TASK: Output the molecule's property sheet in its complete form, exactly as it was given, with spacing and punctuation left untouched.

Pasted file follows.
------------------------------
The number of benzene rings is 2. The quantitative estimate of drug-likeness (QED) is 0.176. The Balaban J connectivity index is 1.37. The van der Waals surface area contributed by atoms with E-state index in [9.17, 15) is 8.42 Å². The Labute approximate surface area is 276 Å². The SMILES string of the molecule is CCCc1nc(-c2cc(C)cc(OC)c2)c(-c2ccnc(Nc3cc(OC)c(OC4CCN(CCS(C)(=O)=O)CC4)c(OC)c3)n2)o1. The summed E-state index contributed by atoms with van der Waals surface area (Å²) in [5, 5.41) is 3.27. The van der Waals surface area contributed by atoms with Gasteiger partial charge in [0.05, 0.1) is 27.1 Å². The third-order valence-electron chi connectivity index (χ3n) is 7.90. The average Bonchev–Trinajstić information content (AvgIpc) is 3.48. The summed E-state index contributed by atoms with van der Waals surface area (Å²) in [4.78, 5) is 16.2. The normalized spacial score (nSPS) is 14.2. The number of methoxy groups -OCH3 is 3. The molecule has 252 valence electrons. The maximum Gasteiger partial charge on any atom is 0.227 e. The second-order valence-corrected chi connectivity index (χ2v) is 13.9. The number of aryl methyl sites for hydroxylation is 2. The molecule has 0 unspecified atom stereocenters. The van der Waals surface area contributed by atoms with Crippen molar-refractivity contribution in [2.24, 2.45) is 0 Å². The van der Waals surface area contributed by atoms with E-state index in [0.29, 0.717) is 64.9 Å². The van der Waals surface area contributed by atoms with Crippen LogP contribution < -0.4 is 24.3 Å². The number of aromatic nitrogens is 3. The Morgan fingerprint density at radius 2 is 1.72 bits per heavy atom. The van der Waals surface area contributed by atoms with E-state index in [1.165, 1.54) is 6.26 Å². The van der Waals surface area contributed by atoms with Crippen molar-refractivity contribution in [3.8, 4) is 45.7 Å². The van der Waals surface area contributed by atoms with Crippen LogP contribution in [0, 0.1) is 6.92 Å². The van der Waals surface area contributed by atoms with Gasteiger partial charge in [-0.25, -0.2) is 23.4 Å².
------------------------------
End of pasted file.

The number of benzene rings is 2. The quantitative estimate of drug-likeness (QED) is 0.176. The Balaban J connectivity index is 1.37. The van der Waals surface area contributed by atoms with E-state index in [9.17, 15) is 8.42 Å². The Labute approximate surface area is 276 Å². The SMILES string of the molecule is CCCc1nc(-c2cc(C)cc(OC)c2)c(-c2ccnc(Nc3cc(OC)c(OC4CCN(CCS(C)(=O)=O)CC4)c(OC)c3)n2)o1. The summed E-state index contributed by atoms with van der Waals surface area (Å²) in [5, 5.41) is 3.27. The van der Waals surface area contributed by atoms with Gasteiger partial charge in [0.05, 0.1) is 27.1 Å². The third-order valence-electron chi connectivity index (χ3n) is 7.90. The average Bonchev–Trinajstić information content (AvgIpc) is 3.48. The summed E-state index contributed by atoms with van der Waals surface area (Å²) in [4.78, 5) is 16.2. The normalized spacial score (nSPS) is 14.2. The number of methoxy groups -OCH3 is 3. The molecule has 252 valence electrons. The maximum Gasteiger partial charge on any atom is 0.227 e. The second-order valence-corrected chi connectivity index (χ2v) is 13.9. The number of aryl methyl sites for hydroxylation is 2. The molecule has 0 unspecified atom stereocenters. The van der Waals surface area contributed by atoms with Crippen molar-refractivity contribution in [2.24, 2.45) is 0 Å². The van der Waals surface area contributed by atoms with E-state index in [0.29, 0.717) is 64.9 Å². The van der Waals surface area contributed by atoms with Crippen LogP contribution < -0.4 is 24.3 Å². The number of aromatic nitrogens is 3. The Morgan fingerprint density at radius 2 is 1.72 bits per heavy atom. The van der Waals surface area contributed by atoms with E-state index in [1.165, 1.54) is 6.26 Å². The van der Waals surface area contributed by atoms with Crippen molar-refractivity contribution in [3.8, 4) is 45.7 Å². The van der Waals surface area contributed by atoms with Crippen LogP contribution in [0, 0.1) is 6.92 Å². The van der Waals surface area contributed by atoms with Gasteiger partial charge in [-0.25, -0.2) is 23.4 Å².